ICT at the forefront in the fight against climate change
As global climate change is threatening the future of Planet Earth, scientists, researchers, industry and humanity as a whole are called to join forces in what is probably the toughest challenge ever. A drastic change of perspectives is needed: it is now evident that technological -but also behavioural, economic and political innovation is the one and only key to guarantee a sustainable future for the coming generations.
ICT plays a crucial role, being the backbone of most forms of innovation it has already allowed huge changes to take place enabling drastic reductions of CO2 emissions. However ICT itself is no silver bullet: its own environmental impact due to the required electricity, cooling systems and e-waste disposal cannot be ignored. Remarkably almost 10% of all energy used and 4% of carbon emissions in the environment are calculated as coming from ICT only. Research in this field is not lagging behind and many methodologies are being developed reducing the CO2 emissions from ICT. This is where ICTFOOTPRINT.eu comes into play: ICTFOOTPRINT.eu is the European framework initiative for energy & environmental efficiency in the ICT sector. Its goal is to support organisations, in particular SMEs, in reducing their carbon footprint and becoming more energy efficient, and thus more competitive, promoting the adoption of carbon footprint methodologies in the ICT sector.
As Houlin Zhao (Secretary General of ITU – the United Nations specialized agency for information and communication technologies) pointed out at COP22 last November it is clear that ICT can play a transformative role in securing a sustainable and energy efficient future, and will be at the forefront in the fight against climate change.
Researchers need to gather, access, correlate and process enormous amounts of heterogeneous data to study the climate change in a joint multidisciplinary effort. ICT provides the means for monitoring, modelling and analysing all this data. A further step in the application of innovative ICT systems allows optimising energy consumption, improving productivity and reducing the overall levels of CO2 emissions.
Public and private organisations, scientists and policy makers must all synergise for achieving the ICT advances for facing the climate change threats. As a standardisation body, for instance, ITU plays a central role for enabling the interoperability needed for multidisciplinary research on climate change and the interconnection at the basis of future Smart Sustainable Cities.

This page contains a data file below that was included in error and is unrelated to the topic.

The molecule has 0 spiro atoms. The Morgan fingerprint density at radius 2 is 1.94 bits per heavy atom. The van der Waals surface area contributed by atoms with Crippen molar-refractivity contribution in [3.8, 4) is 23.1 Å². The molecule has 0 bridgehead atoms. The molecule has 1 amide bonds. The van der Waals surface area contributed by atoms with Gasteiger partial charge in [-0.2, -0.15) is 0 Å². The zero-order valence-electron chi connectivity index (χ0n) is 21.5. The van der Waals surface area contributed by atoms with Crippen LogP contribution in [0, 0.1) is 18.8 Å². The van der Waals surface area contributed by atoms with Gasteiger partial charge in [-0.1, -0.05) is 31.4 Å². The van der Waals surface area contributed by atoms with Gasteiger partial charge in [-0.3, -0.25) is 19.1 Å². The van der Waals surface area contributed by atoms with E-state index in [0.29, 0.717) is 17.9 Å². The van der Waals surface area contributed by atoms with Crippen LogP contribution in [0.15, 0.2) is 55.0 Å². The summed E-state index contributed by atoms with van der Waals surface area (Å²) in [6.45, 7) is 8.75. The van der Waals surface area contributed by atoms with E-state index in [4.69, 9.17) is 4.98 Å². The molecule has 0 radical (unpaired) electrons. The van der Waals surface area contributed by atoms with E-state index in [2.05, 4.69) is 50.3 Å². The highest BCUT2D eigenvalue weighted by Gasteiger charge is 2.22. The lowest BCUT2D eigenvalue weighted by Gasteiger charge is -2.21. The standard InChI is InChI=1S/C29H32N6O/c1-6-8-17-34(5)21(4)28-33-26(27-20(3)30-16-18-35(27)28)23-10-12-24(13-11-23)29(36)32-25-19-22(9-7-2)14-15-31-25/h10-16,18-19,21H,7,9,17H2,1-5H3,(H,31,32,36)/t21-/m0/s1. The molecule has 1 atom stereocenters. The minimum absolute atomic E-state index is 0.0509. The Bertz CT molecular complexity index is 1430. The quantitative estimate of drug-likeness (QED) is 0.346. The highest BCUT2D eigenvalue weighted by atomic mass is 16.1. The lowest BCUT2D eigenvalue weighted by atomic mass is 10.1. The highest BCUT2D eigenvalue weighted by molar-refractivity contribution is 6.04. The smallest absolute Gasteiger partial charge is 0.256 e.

ITU’s mission is to connect all people – wherever they live and whatever their means, protecting and supporting everyone's fundamental right to communicate. Indeed a new study by UNHCR and Accenture states that mobile phones and internet access are as critical to refugees’ safety and security as food, shelter and water.
Thanks to the lowered costs for development, production and infrastructure, the democratisation of ICT is spreading fast and the list of mobile applications developed for improving resilience to the global warming crisis is growing. Houlin Zhao’s commitment to harnessing technology to bridge the gap between developing and developed countries is, hopefully, becoming a reality.
Water supply in Benin is now being managed through a smart software application. In Cuba, thanks to a new early warning system locals are forewarned when a cyclone is arriving. In rural Nepal mobile phones are being used for reducing the adversities of climate change, and also in the Northern part of Ghana, characterized by chronic poverty, food insecurity, environmental degradation and vulnerability to climate change, web-managed applications and mobile phones help farming families beat climate change.
ICT is the powerful means that enables the implementation of innovative ideas. In some cases a relatively low economic investment is needed, however considerable behavioural and cultural changes are required. Education plays a fundamental role as many simple but revolutionary solutions rely on text messaging and with some 775 million adults lacking minimum literacy skills, illiteracy is a “cultural infrastructure issue” that needs to be urgently addressed.
In many ways, as we have seen, ICT is a key player in the current fight against climate change, increasing human resilience to disasters, and reducing CO2 emissions by improving energy efficiency. Reducing ICT’s own carbon footprint is just taking this positive process one step further.
Join the ICTFOOTPRINT.eu community and follow our webinars to find out more!
More Info & Sources
- “ICTs can transform the response to climate change” pag 85-86 Climate Action 2016-2017 Produced for COP22 United Nations Climate Conference, Marrakech – Morocco 7-18 Nov. 2016 https://issuu.com/henleymedia/docs/ca_publication_2016-17_v2/87?e=1254810/40485275
- “Mobile connectivity a lifeline for refugees, report finds” http://www.unhcr.org/news/latest/2016/9/57d7d4478/mobile-connectivity-lifeline-refugees-report-finds.html
- Shradha Giri & Yuwan Malakar, “Using Mobile Phones to Reduce the Adversities of Climate Change in Rural Nepal” http://www.niccd.org/sites/default/files/NICCD_Disasters_Case_Study_MobileNepal.pdf
- “Change for the better” The CCAFS 2015 Annual Report https://ccafs.cgiar.org/blog/mobile-phones-help-northern-ghana%E2%80%99s-farming-families-beat-climate-change#.WFJgCObhCUl